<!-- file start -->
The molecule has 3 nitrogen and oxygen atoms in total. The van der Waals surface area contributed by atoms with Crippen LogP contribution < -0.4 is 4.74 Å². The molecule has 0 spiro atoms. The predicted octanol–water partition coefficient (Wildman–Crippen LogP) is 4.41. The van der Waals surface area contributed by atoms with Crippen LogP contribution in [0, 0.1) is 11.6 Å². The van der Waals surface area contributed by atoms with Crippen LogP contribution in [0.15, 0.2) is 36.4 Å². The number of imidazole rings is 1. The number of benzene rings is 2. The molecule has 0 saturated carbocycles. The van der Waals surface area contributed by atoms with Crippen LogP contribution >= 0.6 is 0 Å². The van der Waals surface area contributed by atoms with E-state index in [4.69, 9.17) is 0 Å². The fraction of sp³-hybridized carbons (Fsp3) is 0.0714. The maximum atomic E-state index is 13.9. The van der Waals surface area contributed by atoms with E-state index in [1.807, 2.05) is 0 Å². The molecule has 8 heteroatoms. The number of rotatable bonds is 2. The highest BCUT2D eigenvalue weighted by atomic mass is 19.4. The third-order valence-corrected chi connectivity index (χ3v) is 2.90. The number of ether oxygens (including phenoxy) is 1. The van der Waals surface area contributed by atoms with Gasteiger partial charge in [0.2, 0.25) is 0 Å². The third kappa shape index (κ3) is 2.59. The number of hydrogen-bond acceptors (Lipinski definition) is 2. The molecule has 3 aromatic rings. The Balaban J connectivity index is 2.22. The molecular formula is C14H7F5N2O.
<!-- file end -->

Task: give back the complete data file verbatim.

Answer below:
The molecule has 3 nitrogen and oxygen atoms in total. The van der Waals surface area contributed by atoms with Crippen LogP contribution < -0.4 is 4.74 Å². The molecule has 0 spiro atoms. The predicted octanol–water partition coefficient (Wildman–Crippen LogP) is 4.41. The van der Waals surface area contributed by atoms with Crippen LogP contribution in [0, 0.1) is 11.6 Å². The van der Waals surface area contributed by atoms with Crippen LogP contribution in [0.15, 0.2) is 36.4 Å². The number of imidazole rings is 1. The number of benzene rings is 2. The molecule has 0 saturated carbocycles. The van der Waals surface area contributed by atoms with Crippen LogP contribution >= 0.6 is 0 Å². The van der Waals surface area contributed by atoms with E-state index in [4.69, 9.17) is 0 Å². The fraction of sp³-hybridized carbons (Fsp3) is 0.0714. The maximum atomic E-state index is 13.9. The van der Waals surface area contributed by atoms with E-state index in [1.807, 2.05) is 0 Å². The molecule has 8 heteroatoms. The number of rotatable bonds is 2. The highest BCUT2D eigenvalue weighted by atomic mass is 19.4. The third-order valence-corrected chi connectivity index (χ3v) is 2.90. The number of ether oxygens (including phenoxy) is 1. The van der Waals surface area contributed by atoms with Gasteiger partial charge in [0.2, 0.25) is 0 Å². The third kappa shape index (κ3) is 2.59. The number of hydrogen-bond acceptors (Lipinski definition) is 2. The molecule has 3 aromatic rings. The Balaban J connectivity index is 2.22. The molecular formula is C14H7F5N2O.